Introducing Message Vault

About a month ago, I was mulling over an issue, and thought I had a fairly decent idea to fix it. I was wondering how to pass on information about my "online life" to my wife, should I be struck by a bus and put into a coma (God forbid). All of the real-world stuff is taken care of, but my online world has some value too, and I'd like to see it cared for.

I could easily type up all my login/password combos with URLs to match and leave that in a text file sitting on our shared PC, but then it's just lying there within easy reach of anyone who might sit down (babysitter, neighbor kid, etc). It struck me that there was a way to use existing encryption algorithms in Javascript - plus the ability of IE and Firefox to read and write local files - to allow a person to create, edit and save encrypted messages using just a browser and Javascript. I set out to build such a tool, and Message Vault is the result.

Message Vault is a "Portable Self-decrypting Archive", written in HTML and Javascript. That means that it's a single file that can be opened in a web browser for reading, editing, encryption and decryption. The one HTML file carries the encrypted message plus the code to encrypt/decrypt/edit it.

It turns out that I did quite a bit of "reinventing the wheel", mostly due to ignorance on my part - but what it led me to was a unique solution. Encrypted messages are nothing new - but usually require specialized software to read/write/encrypt. The concept of a self-decrypting archive (SDA) is also nothing new, but existing SDAs are often platform-dependent (tied to a particular operating system), and are also usually treated as an executable file (less ease of sharing). Sure, you can password-protect a Word document, but if you want to share it, the recipient also needs to have Word installed (possibly even a specific version of Word).

The beauty of creating an SDA in HTML/Javascript is that it's platform-agnostic (works on any PC that can run a modern web browser). Message Vault messages can be read by nearly any modern browser (all of the ones in Yahoo's A-List browser chart). They can be created/edited with either Internet Explorer or Firefox (on Mac, PC, or Linux). They are also very portable, as an HTML file can be shared via email, FTP, website, removable disk, you name it.

So, if there's a message you want to share, but only with a chosen group of people. You can use Message Vault to write it, encrypt it, and then share the HTML file with your friends, sending them the password through a separate channel. Ideas for use off the top of my head include sharing login/passwords (like my original inspiration), or Mom's famous recipe for Chicken Picatta, or maybe sales figures you want to share with a co-worker, or a diary entry meant only for your future self. Whatever you want to use it for (you may want to verify that it's legal to use 128-bit encryption in your country/locale first).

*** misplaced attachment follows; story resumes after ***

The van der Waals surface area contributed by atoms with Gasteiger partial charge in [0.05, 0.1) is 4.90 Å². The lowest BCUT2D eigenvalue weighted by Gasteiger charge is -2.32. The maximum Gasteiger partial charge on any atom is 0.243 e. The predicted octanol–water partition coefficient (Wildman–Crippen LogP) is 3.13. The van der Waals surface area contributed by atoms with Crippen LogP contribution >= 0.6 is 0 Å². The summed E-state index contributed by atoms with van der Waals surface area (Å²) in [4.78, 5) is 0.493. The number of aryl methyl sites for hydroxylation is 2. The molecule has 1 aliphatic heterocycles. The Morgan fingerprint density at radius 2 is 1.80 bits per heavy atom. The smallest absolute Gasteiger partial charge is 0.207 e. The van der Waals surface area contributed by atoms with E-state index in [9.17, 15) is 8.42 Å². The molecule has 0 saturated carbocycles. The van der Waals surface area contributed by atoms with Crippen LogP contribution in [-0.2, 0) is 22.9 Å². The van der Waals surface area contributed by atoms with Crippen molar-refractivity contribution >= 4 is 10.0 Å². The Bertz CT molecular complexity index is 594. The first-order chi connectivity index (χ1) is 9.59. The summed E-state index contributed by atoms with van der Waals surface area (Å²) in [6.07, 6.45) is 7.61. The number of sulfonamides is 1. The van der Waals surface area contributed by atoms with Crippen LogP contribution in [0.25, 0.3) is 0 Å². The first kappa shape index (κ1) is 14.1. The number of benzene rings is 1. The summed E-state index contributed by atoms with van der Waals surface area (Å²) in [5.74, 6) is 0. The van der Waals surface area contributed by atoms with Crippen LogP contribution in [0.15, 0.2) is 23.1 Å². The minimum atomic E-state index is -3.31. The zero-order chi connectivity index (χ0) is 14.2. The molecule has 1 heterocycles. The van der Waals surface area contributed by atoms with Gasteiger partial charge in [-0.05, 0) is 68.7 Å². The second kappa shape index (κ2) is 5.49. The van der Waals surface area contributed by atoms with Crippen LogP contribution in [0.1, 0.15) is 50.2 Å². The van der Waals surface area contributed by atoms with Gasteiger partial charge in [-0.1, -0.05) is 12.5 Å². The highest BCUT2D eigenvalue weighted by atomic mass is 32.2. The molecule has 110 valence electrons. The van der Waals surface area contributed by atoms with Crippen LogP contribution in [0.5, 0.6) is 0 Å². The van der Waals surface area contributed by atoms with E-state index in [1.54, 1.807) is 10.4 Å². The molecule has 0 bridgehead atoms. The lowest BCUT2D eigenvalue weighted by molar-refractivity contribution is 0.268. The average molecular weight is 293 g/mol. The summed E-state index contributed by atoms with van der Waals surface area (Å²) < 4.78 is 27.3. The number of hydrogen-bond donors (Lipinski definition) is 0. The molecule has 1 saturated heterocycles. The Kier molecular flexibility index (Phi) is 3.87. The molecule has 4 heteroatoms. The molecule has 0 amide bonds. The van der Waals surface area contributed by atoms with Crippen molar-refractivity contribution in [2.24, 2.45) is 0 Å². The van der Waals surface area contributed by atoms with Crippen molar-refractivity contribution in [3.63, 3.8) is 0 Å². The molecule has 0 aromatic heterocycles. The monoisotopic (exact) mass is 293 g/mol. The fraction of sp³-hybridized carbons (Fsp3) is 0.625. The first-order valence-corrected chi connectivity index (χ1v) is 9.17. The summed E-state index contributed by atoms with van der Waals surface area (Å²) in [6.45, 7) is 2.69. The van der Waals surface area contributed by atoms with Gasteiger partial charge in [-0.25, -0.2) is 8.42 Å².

This project would have gone nowhere without the assistance of a number of very helpful contributors. First, Jeremy Ruston and his TiddlyWiki for the inspiration to create a robust tool that relies on the browser to read and write local files. Second, Paul Johnston (Paj), for his great work on Javascript cryptography - thanks so much for the generosity of sharing that code. And (as I discovered halfway through my project), for sharing his work-to-date on an abandoned Javascript SDA project of his own here, and the other contributors listed on that page. And last, but not least, my friend Ben Adida, for patiently guiding me through the somewhat bewildering world of cryptography.

I hope this is a useful tool. Please contact me at kokogiak@gmail.com if you have any questions or issues (or bugs). Also, if this is all rather confusing, there is a short Screeencast demo linked from the main page at messagevault.org.


This looks very interesting indeed!

I just wish there were some basic formatting options (i.e. headings, bold and italics - like in TiddlyWiki or MediaWiki), and being able to add hyperlinks would be very helpful as well.

Anyways, thanks for the effort you put into this!
by Anonymous Ace_NoOne at 2:33 PM 
I discovered this in such a circuitous way: I was reading through a recent posting on Lifehacker.com about "Show us your Firefox" and one of the images posted noted messagevault.org.

Stumbling over here I was amazed at the elegant simplicity of what you did. (And chuckled at your reason for creating it being to share your digital life with your wife... exactly my goal.)

So far I have been using Keepass, which is excellent but rather complicated. I had wished for a way to easily encrypt a plain TXT file... MessageVault is almost as simple and certainly safer.

Thank you so much for creating it!

athene8 (at) gmail dot com
by Anonymous Anonymous at 3:21 PM